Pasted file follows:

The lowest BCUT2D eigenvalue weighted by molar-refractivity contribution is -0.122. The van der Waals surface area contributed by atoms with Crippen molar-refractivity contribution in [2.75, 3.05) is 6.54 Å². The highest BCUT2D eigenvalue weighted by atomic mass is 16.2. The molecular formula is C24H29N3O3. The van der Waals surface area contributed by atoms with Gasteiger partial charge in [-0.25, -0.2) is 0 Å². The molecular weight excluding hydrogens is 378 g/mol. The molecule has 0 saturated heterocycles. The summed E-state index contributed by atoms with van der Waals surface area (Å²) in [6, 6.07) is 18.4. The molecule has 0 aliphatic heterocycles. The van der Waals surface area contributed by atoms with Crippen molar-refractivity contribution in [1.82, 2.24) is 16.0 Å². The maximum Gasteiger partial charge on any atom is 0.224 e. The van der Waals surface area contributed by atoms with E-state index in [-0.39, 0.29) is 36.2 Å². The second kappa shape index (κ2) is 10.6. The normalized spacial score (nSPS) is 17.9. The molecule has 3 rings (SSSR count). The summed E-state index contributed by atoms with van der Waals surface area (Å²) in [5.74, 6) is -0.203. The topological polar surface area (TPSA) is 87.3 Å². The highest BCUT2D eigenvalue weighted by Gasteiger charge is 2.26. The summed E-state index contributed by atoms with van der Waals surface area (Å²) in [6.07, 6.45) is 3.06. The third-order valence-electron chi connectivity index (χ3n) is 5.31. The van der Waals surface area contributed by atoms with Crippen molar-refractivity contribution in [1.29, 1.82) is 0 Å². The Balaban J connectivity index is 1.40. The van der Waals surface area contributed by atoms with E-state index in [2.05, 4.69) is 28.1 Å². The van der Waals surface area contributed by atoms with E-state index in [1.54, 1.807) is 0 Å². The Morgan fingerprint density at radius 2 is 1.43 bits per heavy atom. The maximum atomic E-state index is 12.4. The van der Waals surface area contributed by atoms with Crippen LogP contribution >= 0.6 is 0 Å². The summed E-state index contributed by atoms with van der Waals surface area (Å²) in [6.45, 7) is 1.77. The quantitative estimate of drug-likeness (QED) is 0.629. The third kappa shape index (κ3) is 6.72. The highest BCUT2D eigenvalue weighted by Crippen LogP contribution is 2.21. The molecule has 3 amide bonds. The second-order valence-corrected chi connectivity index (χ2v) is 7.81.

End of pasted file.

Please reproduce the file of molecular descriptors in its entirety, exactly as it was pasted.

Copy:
The lowest BCUT2D eigenvalue weighted by molar-refractivity contribution is -0.122. The van der Waals surface area contributed by atoms with Crippen molar-refractivity contribution in [2.75, 3.05) is 6.54 Å². The highest BCUT2D eigenvalue weighted by atomic mass is 16.2. The molecular formula is C24H29N3O3. The van der Waals surface area contributed by atoms with Gasteiger partial charge in [-0.25, -0.2) is 0 Å². The molecular weight excluding hydrogens is 378 g/mol. The molecule has 0 saturated heterocycles. The summed E-state index contributed by atoms with van der Waals surface area (Å²) in [6, 6.07) is 18.4. The molecule has 0 aliphatic heterocycles. The van der Waals surface area contributed by atoms with Crippen molar-refractivity contribution in [1.82, 2.24) is 16.0 Å². The maximum Gasteiger partial charge on any atom is 0.224 e. The van der Waals surface area contributed by atoms with E-state index in [-0.39, 0.29) is 36.2 Å². The second kappa shape index (κ2) is 10.6. The normalized spacial score (nSPS) is 17.9. The molecule has 3 rings (SSSR count). The summed E-state index contributed by atoms with van der Waals surface area (Å²) in [5.74, 6) is -0.203. The topological polar surface area (TPSA) is 87.3 Å². The highest BCUT2D eigenvalue weighted by Gasteiger charge is 2.26. The summed E-state index contributed by atoms with van der Waals surface area (Å²) in [6.07, 6.45) is 3.06. The third-order valence-electron chi connectivity index (χ3n) is 5.31. The van der Waals surface area contributed by atoms with Crippen molar-refractivity contribution in [1.29, 1.82) is 0 Å². The Balaban J connectivity index is 1.40. The van der Waals surface area contributed by atoms with E-state index in [2.05, 4.69) is 28.1 Å². The van der Waals surface area contributed by atoms with E-state index in [1.54, 1.807) is 0 Å². The Morgan fingerprint density at radius 2 is 1.43 bits per heavy atom. The maximum atomic E-state index is 12.4. The van der Waals surface area contributed by atoms with Crippen LogP contribution >= 0.6 is 0 Å². The summed E-state index contributed by atoms with van der Waals surface area (Å²) in [6.45, 7) is 1.77. The quantitative estimate of drug-likeness (QED) is 0.629. The third kappa shape index (κ3) is 6.72. The highest BCUT2D eigenvalue weighted by Crippen LogP contribution is 2.21. The molecule has 3 amide bonds. The second-order valence-corrected chi connectivity index (χ2v) is 7.81.